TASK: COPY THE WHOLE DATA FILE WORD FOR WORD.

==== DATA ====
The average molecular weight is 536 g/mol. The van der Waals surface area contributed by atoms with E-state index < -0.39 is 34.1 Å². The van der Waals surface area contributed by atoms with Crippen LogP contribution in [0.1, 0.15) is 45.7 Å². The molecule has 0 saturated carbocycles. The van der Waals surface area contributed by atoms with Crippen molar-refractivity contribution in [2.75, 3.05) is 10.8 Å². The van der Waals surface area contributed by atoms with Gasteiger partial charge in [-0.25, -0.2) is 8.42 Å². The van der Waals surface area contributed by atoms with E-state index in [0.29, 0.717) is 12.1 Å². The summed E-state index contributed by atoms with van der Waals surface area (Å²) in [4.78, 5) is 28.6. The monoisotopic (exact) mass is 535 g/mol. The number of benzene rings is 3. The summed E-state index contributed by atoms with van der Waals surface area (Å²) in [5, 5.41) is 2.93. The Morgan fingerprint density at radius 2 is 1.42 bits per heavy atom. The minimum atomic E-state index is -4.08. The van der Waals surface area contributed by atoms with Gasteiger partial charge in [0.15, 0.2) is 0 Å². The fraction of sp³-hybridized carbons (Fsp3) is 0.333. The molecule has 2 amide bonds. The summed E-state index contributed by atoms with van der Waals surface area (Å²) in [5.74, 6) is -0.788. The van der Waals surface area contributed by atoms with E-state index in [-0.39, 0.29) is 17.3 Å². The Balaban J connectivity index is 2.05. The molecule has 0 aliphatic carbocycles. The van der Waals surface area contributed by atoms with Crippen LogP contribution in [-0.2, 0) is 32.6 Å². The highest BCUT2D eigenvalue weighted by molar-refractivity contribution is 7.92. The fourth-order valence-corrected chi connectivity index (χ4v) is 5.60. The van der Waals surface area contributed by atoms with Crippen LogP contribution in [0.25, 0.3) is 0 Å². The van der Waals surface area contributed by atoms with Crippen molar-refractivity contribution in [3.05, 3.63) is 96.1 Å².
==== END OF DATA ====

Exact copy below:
The average molecular weight is 536 g/mol. The van der Waals surface area contributed by atoms with E-state index < -0.39 is 34.1 Å². The van der Waals surface area contributed by atoms with Crippen LogP contribution in [0.1, 0.15) is 45.7 Å². The molecule has 0 saturated carbocycles. The van der Waals surface area contributed by atoms with Crippen molar-refractivity contribution in [2.75, 3.05) is 10.8 Å². The van der Waals surface area contributed by atoms with Gasteiger partial charge in [-0.25, -0.2) is 8.42 Å². The van der Waals surface area contributed by atoms with E-state index in [0.29, 0.717) is 12.1 Å². The summed E-state index contributed by atoms with van der Waals surface area (Å²) in [4.78, 5) is 28.6. The monoisotopic (exact) mass is 535 g/mol. The number of benzene rings is 3. The summed E-state index contributed by atoms with van der Waals surface area (Å²) in [5, 5.41) is 2.93. The Morgan fingerprint density at radius 2 is 1.42 bits per heavy atom. The minimum atomic E-state index is -4.08. The van der Waals surface area contributed by atoms with Gasteiger partial charge in [0.15, 0.2) is 0 Å². The fraction of sp³-hybridized carbons (Fsp3) is 0.333. The molecule has 2 amide bonds. The summed E-state index contributed by atoms with van der Waals surface area (Å²) in [5.74, 6) is -0.788. The van der Waals surface area contributed by atoms with E-state index in [-0.39, 0.29) is 17.3 Å². The Balaban J connectivity index is 2.05. The molecule has 0 aliphatic carbocycles. The van der Waals surface area contributed by atoms with Crippen LogP contribution in [-0.2, 0) is 32.6 Å². The highest BCUT2D eigenvalue weighted by molar-refractivity contribution is 7.92. The fourth-order valence-corrected chi connectivity index (χ4v) is 5.60. The van der Waals surface area contributed by atoms with Crippen LogP contribution in [0.25, 0.3) is 0 Å². The van der Waals surface area contributed by atoms with Crippen molar-refractivity contribution in [3.05, 3.63) is 96.1 Å².